Roger Federer matches record of Pete Sampras of 7th Wimbledon title after beating Andy Murray in the final 4-6, 7-5, 6-3, 6-4.
Federer has now won 17 Grand Slam titles after a two-and-a-half-year drought.
The Swiss victory was his first at Wimbledon since 2009, his last major win coming at the Australian Open in 2010, when he also beat Murray.
He is the second man over 30 to occupy top spot, goes away with the top prize of US$ 1,725,000 dollars (£1.15m) and will be heading to the Olympics, also being staged at the All England Club as the clear favorite.
For Murray, he is the first Briton to reach a men’s singles final at Wimbledon in 74 years.
The 25 year old Briton, aim to be the first British man to win Wimbledon since Fred Perry had clinched it in 1936.
Murray had started well, spurred on by a fervent home crowd desperate to see a first British winner in the men’s singles, breaking Federer in the very first game.
And though the 25-year-old then lost his own serve, he summoned another break to take his first set in a Grand Slam final.
As a tense second set neared its climax, Federer then executed two perfect drop shots to stun Murray and take it 7-5.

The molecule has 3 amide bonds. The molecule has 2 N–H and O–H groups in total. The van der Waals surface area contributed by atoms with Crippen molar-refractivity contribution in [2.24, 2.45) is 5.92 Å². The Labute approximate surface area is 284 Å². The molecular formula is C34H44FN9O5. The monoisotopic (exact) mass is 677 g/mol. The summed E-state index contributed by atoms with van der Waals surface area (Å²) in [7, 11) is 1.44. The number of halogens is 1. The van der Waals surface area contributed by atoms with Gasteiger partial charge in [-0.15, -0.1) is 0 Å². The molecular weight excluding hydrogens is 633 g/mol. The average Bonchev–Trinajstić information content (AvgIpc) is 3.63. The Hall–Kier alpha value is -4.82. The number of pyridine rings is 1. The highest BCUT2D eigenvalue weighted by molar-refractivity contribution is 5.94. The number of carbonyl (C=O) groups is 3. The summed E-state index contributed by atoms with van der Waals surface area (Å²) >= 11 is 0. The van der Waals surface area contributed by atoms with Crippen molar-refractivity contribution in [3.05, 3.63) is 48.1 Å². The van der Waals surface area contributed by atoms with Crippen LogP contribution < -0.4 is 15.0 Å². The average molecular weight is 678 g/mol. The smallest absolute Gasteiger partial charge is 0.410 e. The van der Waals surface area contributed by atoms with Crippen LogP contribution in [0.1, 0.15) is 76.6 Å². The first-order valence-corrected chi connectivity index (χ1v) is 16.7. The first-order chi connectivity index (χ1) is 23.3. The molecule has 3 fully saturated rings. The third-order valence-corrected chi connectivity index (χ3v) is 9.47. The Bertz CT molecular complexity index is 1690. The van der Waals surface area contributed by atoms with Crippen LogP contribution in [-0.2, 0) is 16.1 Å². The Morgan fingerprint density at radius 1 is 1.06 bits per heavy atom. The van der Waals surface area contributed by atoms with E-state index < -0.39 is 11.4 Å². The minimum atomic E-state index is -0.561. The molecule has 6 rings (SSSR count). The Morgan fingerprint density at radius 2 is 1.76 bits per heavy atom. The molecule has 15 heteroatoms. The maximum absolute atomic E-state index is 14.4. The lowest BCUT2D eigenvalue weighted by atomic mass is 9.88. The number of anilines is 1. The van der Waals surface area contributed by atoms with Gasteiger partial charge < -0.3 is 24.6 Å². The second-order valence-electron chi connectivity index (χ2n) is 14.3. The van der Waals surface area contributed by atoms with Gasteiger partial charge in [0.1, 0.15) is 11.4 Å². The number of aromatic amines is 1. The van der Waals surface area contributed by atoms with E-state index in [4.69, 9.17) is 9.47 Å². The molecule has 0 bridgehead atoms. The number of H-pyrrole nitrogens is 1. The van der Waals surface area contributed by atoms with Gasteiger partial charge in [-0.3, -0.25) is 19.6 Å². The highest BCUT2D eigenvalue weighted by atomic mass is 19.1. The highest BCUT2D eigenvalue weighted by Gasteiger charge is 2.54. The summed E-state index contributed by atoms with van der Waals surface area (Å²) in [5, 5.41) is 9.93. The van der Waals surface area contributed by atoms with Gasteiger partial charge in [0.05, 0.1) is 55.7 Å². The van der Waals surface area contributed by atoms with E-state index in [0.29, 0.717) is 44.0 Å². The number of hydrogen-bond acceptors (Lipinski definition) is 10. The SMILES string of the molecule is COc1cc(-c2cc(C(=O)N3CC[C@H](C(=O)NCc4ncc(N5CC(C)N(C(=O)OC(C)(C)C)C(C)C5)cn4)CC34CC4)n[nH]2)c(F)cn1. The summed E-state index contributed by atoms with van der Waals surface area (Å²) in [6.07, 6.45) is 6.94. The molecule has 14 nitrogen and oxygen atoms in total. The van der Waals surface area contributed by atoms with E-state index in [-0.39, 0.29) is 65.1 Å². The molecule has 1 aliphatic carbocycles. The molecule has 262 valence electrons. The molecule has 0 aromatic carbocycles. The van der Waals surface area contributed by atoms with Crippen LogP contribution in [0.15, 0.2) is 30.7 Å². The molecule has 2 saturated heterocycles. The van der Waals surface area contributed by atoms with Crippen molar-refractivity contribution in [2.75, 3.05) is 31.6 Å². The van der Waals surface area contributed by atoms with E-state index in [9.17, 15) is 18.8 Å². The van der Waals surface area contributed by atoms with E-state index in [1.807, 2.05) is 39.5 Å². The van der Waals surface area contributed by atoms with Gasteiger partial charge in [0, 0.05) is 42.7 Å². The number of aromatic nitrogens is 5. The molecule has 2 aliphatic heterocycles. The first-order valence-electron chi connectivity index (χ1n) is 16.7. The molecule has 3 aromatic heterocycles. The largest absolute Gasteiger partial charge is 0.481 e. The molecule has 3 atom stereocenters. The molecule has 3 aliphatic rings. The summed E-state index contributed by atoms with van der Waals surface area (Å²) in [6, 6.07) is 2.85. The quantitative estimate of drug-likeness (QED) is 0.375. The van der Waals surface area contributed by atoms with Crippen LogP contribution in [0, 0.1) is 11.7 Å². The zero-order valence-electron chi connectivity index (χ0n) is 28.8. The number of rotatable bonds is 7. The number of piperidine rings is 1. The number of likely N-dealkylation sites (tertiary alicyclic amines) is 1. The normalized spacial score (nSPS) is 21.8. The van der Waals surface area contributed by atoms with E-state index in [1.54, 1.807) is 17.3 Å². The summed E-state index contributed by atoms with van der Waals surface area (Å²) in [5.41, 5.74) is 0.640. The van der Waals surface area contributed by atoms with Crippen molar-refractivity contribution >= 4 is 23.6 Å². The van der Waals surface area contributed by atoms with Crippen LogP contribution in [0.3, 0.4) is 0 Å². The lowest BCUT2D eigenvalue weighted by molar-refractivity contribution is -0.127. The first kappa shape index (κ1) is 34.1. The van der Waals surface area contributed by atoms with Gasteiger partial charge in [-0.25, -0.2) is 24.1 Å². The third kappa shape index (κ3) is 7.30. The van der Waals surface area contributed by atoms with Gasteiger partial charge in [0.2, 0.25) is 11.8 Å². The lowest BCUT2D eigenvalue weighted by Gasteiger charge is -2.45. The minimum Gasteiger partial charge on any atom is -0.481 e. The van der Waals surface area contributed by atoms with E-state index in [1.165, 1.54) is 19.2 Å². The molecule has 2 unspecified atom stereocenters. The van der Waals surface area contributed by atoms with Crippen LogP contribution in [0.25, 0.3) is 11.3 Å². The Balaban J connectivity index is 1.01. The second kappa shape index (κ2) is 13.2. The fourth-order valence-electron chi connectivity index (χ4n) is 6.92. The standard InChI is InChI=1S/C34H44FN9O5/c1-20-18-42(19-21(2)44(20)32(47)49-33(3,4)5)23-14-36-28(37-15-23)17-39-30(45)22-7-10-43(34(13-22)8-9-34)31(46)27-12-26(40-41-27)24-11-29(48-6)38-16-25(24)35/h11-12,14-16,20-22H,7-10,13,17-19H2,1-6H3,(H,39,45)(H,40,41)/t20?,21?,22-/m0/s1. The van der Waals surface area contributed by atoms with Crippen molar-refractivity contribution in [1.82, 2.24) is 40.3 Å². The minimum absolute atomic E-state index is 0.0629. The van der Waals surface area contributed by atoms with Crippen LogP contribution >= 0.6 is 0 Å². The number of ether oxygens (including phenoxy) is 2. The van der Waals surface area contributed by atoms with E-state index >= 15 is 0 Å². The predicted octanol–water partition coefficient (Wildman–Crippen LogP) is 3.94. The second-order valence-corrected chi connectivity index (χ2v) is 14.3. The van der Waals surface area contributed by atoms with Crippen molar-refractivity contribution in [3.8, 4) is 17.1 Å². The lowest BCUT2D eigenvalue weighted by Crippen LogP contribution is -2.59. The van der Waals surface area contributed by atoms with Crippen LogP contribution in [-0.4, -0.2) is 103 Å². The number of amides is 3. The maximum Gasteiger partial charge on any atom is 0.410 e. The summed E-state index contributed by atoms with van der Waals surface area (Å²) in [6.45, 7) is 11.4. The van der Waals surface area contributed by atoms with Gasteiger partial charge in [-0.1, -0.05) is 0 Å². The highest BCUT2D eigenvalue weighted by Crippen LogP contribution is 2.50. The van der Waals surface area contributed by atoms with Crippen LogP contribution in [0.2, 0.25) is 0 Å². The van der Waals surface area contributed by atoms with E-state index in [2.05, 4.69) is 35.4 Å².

The third set was locked at 1-1 when a heavy burst of rain arrived, forcing the players off court as the recently installed roof was closed.
The change in atmosphere played into Federer’s hands as he reappeared rejuvenated. An epic sixth game of the set lasted for 20 minutes and ten deuces as Murray desperately tried to cling on to his serve.
But once Federer secured the break he quickly finished the set and then broke for 3-2 in the final set, sinking to the turf as a cross court forehand from Murray handed him his seventh title.
Murray, the first Briton to reach a Wimbledon final since Bunny Austin in 1938, broke down in tears at the closing ceremony, delivering his speech but faltering on numerous occasions.
“Everybody always talks about the pressure of playing at Wimbledon, but it’s not the people watching, they make it incredible,” said a tearful Murray in the wake of his defeat.
The Briton collects the US$ 862,500 dollars (£575,000) runner-up prize for his effort.